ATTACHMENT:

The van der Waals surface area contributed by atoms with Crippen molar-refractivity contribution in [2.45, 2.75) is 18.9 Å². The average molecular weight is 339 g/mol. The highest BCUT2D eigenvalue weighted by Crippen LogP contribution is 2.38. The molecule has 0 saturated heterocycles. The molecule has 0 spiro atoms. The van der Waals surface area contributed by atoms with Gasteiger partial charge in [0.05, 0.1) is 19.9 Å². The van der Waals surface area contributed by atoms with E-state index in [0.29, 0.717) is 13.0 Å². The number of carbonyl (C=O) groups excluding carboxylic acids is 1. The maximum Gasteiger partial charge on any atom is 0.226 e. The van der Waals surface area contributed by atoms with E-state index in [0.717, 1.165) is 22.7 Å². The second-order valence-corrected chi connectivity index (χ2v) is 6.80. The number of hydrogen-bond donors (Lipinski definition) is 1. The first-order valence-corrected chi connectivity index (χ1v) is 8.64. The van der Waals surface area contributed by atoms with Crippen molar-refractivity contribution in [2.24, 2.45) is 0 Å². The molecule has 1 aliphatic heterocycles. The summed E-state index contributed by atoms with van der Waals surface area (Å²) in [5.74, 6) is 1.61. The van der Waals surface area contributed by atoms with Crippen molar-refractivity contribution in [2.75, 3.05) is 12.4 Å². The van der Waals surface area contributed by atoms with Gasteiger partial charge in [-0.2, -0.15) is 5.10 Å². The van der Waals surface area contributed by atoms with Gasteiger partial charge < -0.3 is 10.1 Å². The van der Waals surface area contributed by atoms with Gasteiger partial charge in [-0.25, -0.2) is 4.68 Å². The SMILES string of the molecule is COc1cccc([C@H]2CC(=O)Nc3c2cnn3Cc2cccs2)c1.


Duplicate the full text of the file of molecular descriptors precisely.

The van der Waals surface area contributed by atoms with Crippen molar-refractivity contribution in [2.45, 2.75) is 18.9 Å². The average molecular weight is 339 g/mol. The highest BCUT2D eigenvalue weighted by Crippen LogP contribution is 2.38. The molecule has 0 saturated heterocycles. The molecule has 0 spiro atoms. The van der Waals surface area contributed by atoms with Gasteiger partial charge in [0.05, 0.1) is 19.9 Å². The van der Waals surface area contributed by atoms with E-state index in [0.29, 0.717) is 13.0 Å². The number of carbonyl (C=O) groups excluding carboxylic acids is 1. The maximum Gasteiger partial charge on any atom is 0.226 e. The van der Waals surface area contributed by atoms with E-state index in [0.717, 1.165) is 22.7 Å². The second-order valence-corrected chi connectivity index (χ2v) is 6.80. The number of hydrogen-bond donors (Lipinski definition) is 1. The first-order valence-corrected chi connectivity index (χ1v) is 8.64. The van der Waals surface area contributed by atoms with Crippen molar-refractivity contribution in [2.24, 2.45) is 0 Å². The molecule has 1 aliphatic heterocycles. The summed E-state index contributed by atoms with van der Waals surface area (Å²) in [5.74, 6) is 1.61. The van der Waals surface area contributed by atoms with Crippen molar-refractivity contribution in [2.75, 3.05) is 12.4 Å². The van der Waals surface area contributed by atoms with Gasteiger partial charge in [-0.2, -0.15) is 5.10 Å². The van der Waals surface area contributed by atoms with Gasteiger partial charge < -0.3 is 10.1 Å². The van der Waals surface area contributed by atoms with Gasteiger partial charge in [-0.25, -0.2) is 4.68 Å². The SMILES string of the molecule is COc1cccc([C@H]2CC(=O)Nc3c2cnn3Cc2cccs2)c1.